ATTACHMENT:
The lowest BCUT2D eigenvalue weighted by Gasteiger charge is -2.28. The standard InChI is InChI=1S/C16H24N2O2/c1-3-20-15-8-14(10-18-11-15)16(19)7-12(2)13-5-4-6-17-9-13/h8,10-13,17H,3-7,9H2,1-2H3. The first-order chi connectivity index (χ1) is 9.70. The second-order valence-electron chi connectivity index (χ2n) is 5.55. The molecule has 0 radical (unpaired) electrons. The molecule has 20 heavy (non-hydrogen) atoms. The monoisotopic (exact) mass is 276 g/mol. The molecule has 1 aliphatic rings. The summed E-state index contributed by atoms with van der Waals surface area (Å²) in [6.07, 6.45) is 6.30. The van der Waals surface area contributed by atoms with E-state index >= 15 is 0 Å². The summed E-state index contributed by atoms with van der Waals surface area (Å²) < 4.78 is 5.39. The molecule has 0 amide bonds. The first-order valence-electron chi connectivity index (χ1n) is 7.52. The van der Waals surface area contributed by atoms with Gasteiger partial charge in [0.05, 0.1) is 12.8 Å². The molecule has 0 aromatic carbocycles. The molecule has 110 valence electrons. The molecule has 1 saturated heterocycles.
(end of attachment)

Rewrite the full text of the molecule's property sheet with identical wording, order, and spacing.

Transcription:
The lowest BCUT2D eigenvalue weighted by Gasteiger charge is -2.28. The standard InChI is InChI=1S/C16H24N2O2/c1-3-20-15-8-14(10-18-11-15)16(19)7-12(2)13-5-4-6-17-9-13/h8,10-13,17H,3-7,9H2,1-2H3. The first-order chi connectivity index (χ1) is 9.70. The second-order valence-electron chi connectivity index (χ2n) is 5.55. The molecule has 0 radical (unpaired) electrons. The molecule has 20 heavy (non-hydrogen) atoms. The monoisotopic (exact) mass is 276 g/mol. The molecule has 1 aliphatic rings. The summed E-state index contributed by atoms with van der Waals surface area (Å²) in [6.07, 6.45) is 6.30. The van der Waals surface area contributed by atoms with E-state index >= 15 is 0 Å². The summed E-state index contributed by atoms with van der Waals surface area (Å²) < 4.78 is 5.39. The molecule has 0 amide bonds. The first-order valence-electron chi connectivity index (χ1n) is 7.52. The van der Waals surface area contributed by atoms with Gasteiger partial charge in [0.05, 0.1) is 12.8 Å². The molecule has 0 aromatic carbocycles. The molecule has 110 valence electrons. The molecule has 1 saturated heterocycles.